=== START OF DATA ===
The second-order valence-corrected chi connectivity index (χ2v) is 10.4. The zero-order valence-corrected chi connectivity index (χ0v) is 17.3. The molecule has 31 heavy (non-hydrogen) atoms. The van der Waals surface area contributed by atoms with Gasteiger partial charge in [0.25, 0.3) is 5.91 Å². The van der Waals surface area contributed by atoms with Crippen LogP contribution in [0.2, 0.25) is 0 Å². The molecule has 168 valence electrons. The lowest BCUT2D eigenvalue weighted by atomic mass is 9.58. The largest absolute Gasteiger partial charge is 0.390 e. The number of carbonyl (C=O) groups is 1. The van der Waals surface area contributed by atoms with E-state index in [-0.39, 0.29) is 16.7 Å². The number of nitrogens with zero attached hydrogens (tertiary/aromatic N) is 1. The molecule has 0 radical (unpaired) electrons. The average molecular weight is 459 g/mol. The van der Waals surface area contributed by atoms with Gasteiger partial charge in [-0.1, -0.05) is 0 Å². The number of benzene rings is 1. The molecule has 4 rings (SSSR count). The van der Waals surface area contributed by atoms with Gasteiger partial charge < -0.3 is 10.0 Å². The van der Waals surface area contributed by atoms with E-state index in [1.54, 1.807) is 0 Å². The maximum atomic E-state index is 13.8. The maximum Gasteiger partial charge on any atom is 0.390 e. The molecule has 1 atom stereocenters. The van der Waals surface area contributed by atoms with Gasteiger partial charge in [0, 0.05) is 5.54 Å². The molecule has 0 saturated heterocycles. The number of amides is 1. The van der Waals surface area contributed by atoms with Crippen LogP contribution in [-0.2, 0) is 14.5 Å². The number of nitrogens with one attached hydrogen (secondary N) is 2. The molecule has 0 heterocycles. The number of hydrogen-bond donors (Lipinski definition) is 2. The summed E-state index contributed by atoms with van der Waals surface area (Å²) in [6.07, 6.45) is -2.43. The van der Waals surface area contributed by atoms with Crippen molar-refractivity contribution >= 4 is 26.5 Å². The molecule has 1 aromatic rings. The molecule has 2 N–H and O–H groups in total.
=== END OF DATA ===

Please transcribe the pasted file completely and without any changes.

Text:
The second-order valence-corrected chi connectivity index (χ2v) is 10.4. The zero-order valence-corrected chi connectivity index (χ0v) is 17.3. The molecule has 31 heavy (non-hydrogen) atoms. The van der Waals surface area contributed by atoms with Gasteiger partial charge in [0.25, 0.3) is 5.91 Å². The van der Waals surface area contributed by atoms with Crippen LogP contribution in [0.2, 0.25) is 0 Å². The molecule has 168 valence electrons. The lowest BCUT2D eigenvalue weighted by atomic mass is 9.58. The largest absolute Gasteiger partial charge is 0.390 e. The number of carbonyl (C=O) groups is 1. The van der Waals surface area contributed by atoms with E-state index in [-0.39, 0.29) is 16.7 Å². The number of nitrogens with zero attached hydrogens (tertiary/aromatic N) is 1. The molecule has 0 radical (unpaired) electrons. The average molecular weight is 459 g/mol. The van der Waals surface area contributed by atoms with Gasteiger partial charge in [-0.1, -0.05) is 0 Å². The number of benzene rings is 1. The molecule has 4 rings (SSSR count). The van der Waals surface area contributed by atoms with Gasteiger partial charge < -0.3 is 10.0 Å². The van der Waals surface area contributed by atoms with E-state index in [1.54, 1.807) is 0 Å². The maximum atomic E-state index is 13.8. The maximum Gasteiger partial charge on any atom is 0.390 e. The molecule has 1 atom stereocenters. The van der Waals surface area contributed by atoms with Gasteiger partial charge in [0, 0.05) is 5.54 Å². The molecule has 0 saturated heterocycles. The number of amides is 1. The van der Waals surface area contributed by atoms with Crippen LogP contribution in [-0.2, 0) is 14.5 Å². The number of nitrogens with one attached hydrogen (secondary N) is 2. The molecule has 0 heterocycles. The number of hydrogen-bond donors (Lipinski definition) is 2. The summed E-state index contributed by atoms with van der Waals surface area (Å²) in [6.07, 6.45) is -2.43. The van der Waals surface area contributed by atoms with Crippen molar-refractivity contribution >= 4 is 26.5 Å². The molecule has 1 aromatic rings. The molecule has 2 N–H and O–H groups in total.